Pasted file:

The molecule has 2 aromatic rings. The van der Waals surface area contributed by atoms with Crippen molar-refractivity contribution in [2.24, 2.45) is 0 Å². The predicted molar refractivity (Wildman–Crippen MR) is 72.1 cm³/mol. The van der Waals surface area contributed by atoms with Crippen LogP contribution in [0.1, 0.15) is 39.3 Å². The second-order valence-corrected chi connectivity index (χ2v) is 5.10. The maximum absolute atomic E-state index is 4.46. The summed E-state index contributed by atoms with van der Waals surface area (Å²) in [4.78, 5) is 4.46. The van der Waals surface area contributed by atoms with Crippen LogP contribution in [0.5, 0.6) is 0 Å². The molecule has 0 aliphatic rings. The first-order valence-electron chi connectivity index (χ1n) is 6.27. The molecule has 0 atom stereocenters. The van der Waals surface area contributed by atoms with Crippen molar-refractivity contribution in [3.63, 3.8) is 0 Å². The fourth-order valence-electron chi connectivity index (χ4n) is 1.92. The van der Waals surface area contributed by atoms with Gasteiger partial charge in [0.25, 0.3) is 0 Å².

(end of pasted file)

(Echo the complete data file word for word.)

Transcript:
The molecule has 2 aromatic rings. The van der Waals surface area contributed by atoms with Crippen molar-refractivity contribution in [2.24, 2.45) is 0 Å². The predicted molar refractivity (Wildman–Crippen MR) is 72.1 cm³/mol. The van der Waals surface area contributed by atoms with Crippen LogP contribution in [0.1, 0.15) is 39.3 Å². The second-order valence-corrected chi connectivity index (χ2v) is 5.10. The maximum absolute atomic E-state index is 4.46. The summed E-state index contributed by atoms with van der Waals surface area (Å²) in [4.78, 5) is 4.46. The van der Waals surface area contributed by atoms with Crippen LogP contribution in [0.5, 0.6) is 0 Å². The molecule has 0 aliphatic rings. The first-order valence-electron chi connectivity index (χ1n) is 6.27. The molecule has 0 atom stereocenters. The van der Waals surface area contributed by atoms with Crippen molar-refractivity contribution in [3.63, 3.8) is 0 Å². The fourth-order valence-electron chi connectivity index (χ4n) is 1.92. The van der Waals surface area contributed by atoms with Gasteiger partial charge in [0.25, 0.3) is 0 Å².